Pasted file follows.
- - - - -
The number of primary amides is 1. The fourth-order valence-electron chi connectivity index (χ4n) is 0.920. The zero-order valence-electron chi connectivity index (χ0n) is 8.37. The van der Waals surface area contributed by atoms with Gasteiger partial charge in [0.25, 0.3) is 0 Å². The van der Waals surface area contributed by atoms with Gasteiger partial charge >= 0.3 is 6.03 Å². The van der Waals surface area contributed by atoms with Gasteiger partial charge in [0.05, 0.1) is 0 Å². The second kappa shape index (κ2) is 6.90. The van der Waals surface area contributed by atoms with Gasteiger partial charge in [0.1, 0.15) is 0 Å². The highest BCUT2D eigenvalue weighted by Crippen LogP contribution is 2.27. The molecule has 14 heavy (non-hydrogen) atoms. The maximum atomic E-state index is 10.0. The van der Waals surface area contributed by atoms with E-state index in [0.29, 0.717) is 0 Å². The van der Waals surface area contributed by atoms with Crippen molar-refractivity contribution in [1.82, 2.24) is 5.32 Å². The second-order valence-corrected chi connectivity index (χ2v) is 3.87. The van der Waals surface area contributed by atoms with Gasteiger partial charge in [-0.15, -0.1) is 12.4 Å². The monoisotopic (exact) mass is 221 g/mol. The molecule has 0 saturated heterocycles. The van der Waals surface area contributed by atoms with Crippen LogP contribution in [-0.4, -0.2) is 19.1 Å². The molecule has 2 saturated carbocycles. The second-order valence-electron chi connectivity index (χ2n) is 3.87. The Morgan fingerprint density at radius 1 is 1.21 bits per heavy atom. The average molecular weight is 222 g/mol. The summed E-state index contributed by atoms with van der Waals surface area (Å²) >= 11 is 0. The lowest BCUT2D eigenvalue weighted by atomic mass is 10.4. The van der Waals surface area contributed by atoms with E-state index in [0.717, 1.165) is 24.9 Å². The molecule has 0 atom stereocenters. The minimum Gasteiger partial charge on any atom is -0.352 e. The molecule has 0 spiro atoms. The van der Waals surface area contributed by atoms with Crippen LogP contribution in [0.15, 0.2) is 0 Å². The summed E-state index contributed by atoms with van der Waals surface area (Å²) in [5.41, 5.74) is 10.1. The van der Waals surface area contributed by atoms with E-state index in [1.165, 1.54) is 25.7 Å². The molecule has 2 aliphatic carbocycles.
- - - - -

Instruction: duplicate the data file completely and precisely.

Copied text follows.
The number of primary amides is 1. The fourth-order valence-electron chi connectivity index (χ4n) is 0.920. The zero-order valence-electron chi connectivity index (χ0n) is 8.37. The van der Waals surface area contributed by atoms with Gasteiger partial charge in [0.25, 0.3) is 0 Å². The van der Waals surface area contributed by atoms with Gasteiger partial charge >= 0.3 is 6.03 Å². The van der Waals surface area contributed by atoms with Gasteiger partial charge in [0.05, 0.1) is 0 Å². The second kappa shape index (κ2) is 6.90. The van der Waals surface area contributed by atoms with Gasteiger partial charge in [0.1, 0.15) is 0 Å². The highest BCUT2D eigenvalue weighted by Crippen LogP contribution is 2.27. The molecule has 14 heavy (non-hydrogen) atoms. The maximum atomic E-state index is 10.0. The van der Waals surface area contributed by atoms with E-state index in [0.29, 0.717) is 0 Å². The van der Waals surface area contributed by atoms with Crippen molar-refractivity contribution in [1.82, 2.24) is 5.32 Å². The second-order valence-corrected chi connectivity index (χ2v) is 3.87. The van der Waals surface area contributed by atoms with Gasteiger partial charge in [-0.15, -0.1) is 12.4 Å². The monoisotopic (exact) mass is 221 g/mol. The molecule has 0 saturated heterocycles. The van der Waals surface area contributed by atoms with Crippen LogP contribution in [-0.4, -0.2) is 19.1 Å². The molecule has 2 saturated carbocycles. The second-order valence-electron chi connectivity index (χ2n) is 3.87. The Morgan fingerprint density at radius 1 is 1.21 bits per heavy atom. The average molecular weight is 222 g/mol. The summed E-state index contributed by atoms with van der Waals surface area (Å²) >= 11 is 0. The lowest BCUT2D eigenvalue weighted by atomic mass is 10.4. The van der Waals surface area contributed by atoms with E-state index in [0.717, 1.165) is 24.9 Å². The molecule has 0 atom stereocenters. The minimum Gasteiger partial charge on any atom is -0.352 e. The molecule has 0 spiro atoms. The van der Waals surface area contributed by atoms with Crippen LogP contribution in [0.15, 0.2) is 0 Å². The summed E-state index contributed by atoms with van der Waals surface area (Å²) in [5.41, 5.74) is 10.1. The van der Waals surface area contributed by atoms with E-state index in [1.165, 1.54) is 25.7 Å². The molecule has 2 aliphatic carbocycles.